Medical masks are flying off store shelves as panicked Winnipeggers are stocking up in the mistaken belief the masks will protect them from the deadly coronavirus.
Many medical supply shops and drug stores across the city are sold out and on back order.
Shop owners are citing the new coronavirus as the main reason people are buying the masks in bulk. On Monday, it was announced Canadian health officials are treating Canada’s first diagnosed cases of coronavirus in Toronto.
For Northland Healthcare Products Limited, the hype for masks began on Friday. The medical retailer sold 100 boxes of their ear-loop masks and N95 masks between Friday and Monday.
The ear-loop masks should be re-stocked later next week, but Northland employees don’t know when they’ll see more N95 masks — there’s a manufacturer back-order, and hospitals will get the masks first.
Many people bought masks to send to China, an employee at Northland Healthcare Products Limited said. However, not all mask purchases were linked to the coronavirus, she said, noting some clinics were stocking up.
Stevens Home Medical Supplies Store sold hundreds of masks, and now they’re sold out, too, an employee said. They hope to restock within two weeks.
People wanting to buy a mask from Shoppers Drug Mart will have a hard time finding one. The McPhillips Street location sold out of all-purpose masks, and employees said Shoppers Drug Marts throughout Winnipeg faced the same problem.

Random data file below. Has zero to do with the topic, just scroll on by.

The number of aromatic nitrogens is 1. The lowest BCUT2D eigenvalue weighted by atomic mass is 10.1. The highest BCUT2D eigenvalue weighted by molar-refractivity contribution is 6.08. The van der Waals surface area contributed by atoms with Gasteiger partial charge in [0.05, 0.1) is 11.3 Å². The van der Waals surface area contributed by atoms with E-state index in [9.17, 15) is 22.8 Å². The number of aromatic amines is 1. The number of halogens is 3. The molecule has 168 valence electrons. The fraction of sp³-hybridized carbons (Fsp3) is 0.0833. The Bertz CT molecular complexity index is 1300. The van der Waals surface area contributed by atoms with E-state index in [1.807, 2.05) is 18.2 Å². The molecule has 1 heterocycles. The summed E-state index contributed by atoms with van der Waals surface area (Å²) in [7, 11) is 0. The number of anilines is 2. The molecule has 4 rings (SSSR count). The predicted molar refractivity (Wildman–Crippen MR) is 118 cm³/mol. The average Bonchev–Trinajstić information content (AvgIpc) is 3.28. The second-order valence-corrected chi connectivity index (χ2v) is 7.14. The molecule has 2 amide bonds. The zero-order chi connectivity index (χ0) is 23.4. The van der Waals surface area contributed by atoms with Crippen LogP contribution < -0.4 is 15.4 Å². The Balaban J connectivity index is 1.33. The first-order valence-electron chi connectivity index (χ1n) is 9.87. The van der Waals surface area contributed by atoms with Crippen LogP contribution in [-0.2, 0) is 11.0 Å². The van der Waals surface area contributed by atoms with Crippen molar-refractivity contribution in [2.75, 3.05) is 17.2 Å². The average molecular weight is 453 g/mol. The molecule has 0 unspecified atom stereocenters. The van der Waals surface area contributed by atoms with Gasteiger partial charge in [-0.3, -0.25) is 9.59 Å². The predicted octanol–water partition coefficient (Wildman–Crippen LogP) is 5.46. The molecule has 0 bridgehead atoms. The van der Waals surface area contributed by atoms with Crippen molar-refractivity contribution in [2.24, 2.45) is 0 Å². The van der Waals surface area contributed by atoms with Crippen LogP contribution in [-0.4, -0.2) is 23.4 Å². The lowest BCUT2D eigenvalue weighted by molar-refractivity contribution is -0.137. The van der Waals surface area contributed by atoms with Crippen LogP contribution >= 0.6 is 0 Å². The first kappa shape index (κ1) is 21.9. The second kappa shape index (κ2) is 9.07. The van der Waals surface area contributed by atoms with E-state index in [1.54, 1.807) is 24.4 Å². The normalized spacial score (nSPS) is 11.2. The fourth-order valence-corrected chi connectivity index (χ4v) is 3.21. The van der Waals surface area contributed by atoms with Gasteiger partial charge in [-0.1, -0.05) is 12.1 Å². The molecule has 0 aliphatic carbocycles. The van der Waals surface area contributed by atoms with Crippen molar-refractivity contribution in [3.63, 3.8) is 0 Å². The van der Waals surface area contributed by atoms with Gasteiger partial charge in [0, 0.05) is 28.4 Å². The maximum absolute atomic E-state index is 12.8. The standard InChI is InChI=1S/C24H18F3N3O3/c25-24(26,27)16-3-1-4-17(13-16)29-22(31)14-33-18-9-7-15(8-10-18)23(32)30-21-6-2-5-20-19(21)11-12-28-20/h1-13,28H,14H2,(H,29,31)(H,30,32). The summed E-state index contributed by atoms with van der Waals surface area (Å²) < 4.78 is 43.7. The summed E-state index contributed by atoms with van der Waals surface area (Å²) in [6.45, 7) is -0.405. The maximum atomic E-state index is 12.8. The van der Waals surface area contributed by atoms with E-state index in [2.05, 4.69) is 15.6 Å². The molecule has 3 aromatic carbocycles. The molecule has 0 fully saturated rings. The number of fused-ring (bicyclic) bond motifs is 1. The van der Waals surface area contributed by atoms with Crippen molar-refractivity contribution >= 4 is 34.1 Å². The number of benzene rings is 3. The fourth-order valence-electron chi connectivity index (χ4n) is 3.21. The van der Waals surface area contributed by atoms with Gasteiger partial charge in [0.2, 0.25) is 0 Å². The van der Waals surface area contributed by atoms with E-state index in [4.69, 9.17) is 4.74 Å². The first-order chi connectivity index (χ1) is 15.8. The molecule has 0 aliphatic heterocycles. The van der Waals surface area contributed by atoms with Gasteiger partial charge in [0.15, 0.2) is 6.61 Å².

The owner of Shoppers Drug Mart’s McPhillips Street location has bought two shipments of masks, and they should arrive in store Wednesday or Thursday, employees said.
Rane Fauni walked out of Shoppers Drug Mart on McPhillips Street empty-handed after not finding a mask.
"We were expecting more," he said. "There’s so much here."
Fauni is worried about the new coronavirus. He thought the mask would help prevent him from getting sick, he said.
"I don’t want to get sick, and I don’t want to get others sick," Fauni said.
However, Dr. Isaac Bogoch, an infectious diseases specialist at the Toronto General Hospital, said the benefits of proper masks worn by hospital staff are largely lost when applied to the sort available at local drug stores.
Bogoch said such masks may offer an additional layer of protection if worn by someone who is already infected, but they have limited value for healthy members of the public.
Dr. Sohail Gandhi, president of the Ontario Medical Association, agrees, noting early data on the new form of virus suggests masks won’t be especially effective.
"Handwashing is more effective than face masks with this particular virus, particularly if you’re not infected," Gandhi said.
Handwashing, covering your mouth and nose when coughing and sneezing, and thoroughly cooking meat and eggs are ways to prevent being infected by a coronavirus, according to the World Health Organization’s website.
— With files from the Canadian Press
Community Correspondent — Headingley
Gabrielle Piché is a community correspondent for Headingley. Email her at firstname.lastname@example.org